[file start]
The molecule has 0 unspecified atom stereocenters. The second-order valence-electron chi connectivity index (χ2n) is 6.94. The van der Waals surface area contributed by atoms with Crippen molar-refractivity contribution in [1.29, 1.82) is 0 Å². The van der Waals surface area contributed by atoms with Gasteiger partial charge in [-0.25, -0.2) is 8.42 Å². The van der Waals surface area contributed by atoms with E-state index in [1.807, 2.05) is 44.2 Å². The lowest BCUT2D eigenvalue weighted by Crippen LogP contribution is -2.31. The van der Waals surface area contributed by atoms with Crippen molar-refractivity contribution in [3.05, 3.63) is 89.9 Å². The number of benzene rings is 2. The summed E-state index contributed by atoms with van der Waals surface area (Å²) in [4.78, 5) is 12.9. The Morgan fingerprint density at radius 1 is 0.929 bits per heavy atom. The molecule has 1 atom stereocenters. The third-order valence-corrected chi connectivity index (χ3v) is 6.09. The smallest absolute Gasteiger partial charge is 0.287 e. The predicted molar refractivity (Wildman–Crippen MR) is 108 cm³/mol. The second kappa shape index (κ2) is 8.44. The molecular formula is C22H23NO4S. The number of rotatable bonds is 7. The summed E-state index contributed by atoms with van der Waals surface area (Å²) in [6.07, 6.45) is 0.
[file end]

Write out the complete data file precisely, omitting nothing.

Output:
The molecule has 0 unspecified atom stereocenters. The second-order valence-electron chi connectivity index (χ2n) is 6.94. The van der Waals surface area contributed by atoms with Crippen molar-refractivity contribution in [1.29, 1.82) is 0 Å². The van der Waals surface area contributed by atoms with Gasteiger partial charge in [-0.25, -0.2) is 8.42 Å². The van der Waals surface area contributed by atoms with E-state index in [1.807, 2.05) is 44.2 Å². The lowest BCUT2D eigenvalue weighted by Crippen LogP contribution is -2.31. The van der Waals surface area contributed by atoms with Crippen molar-refractivity contribution in [3.05, 3.63) is 89.9 Å². The number of benzene rings is 2. The summed E-state index contributed by atoms with van der Waals surface area (Å²) in [4.78, 5) is 12.9. The Morgan fingerprint density at radius 1 is 0.929 bits per heavy atom. The molecule has 1 atom stereocenters. The third-order valence-corrected chi connectivity index (χ3v) is 6.09. The smallest absolute Gasteiger partial charge is 0.287 e. The predicted molar refractivity (Wildman–Crippen MR) is 108 cm³/mol. The second kappa shape index (κ2) is 8.44. The molecular formula is C22H23NO4S. The number of rotatable bonds is 7. The summed E-state index contributed by atoms with van der Waals surface area (Å²) in [6.07, 6.45) is 0.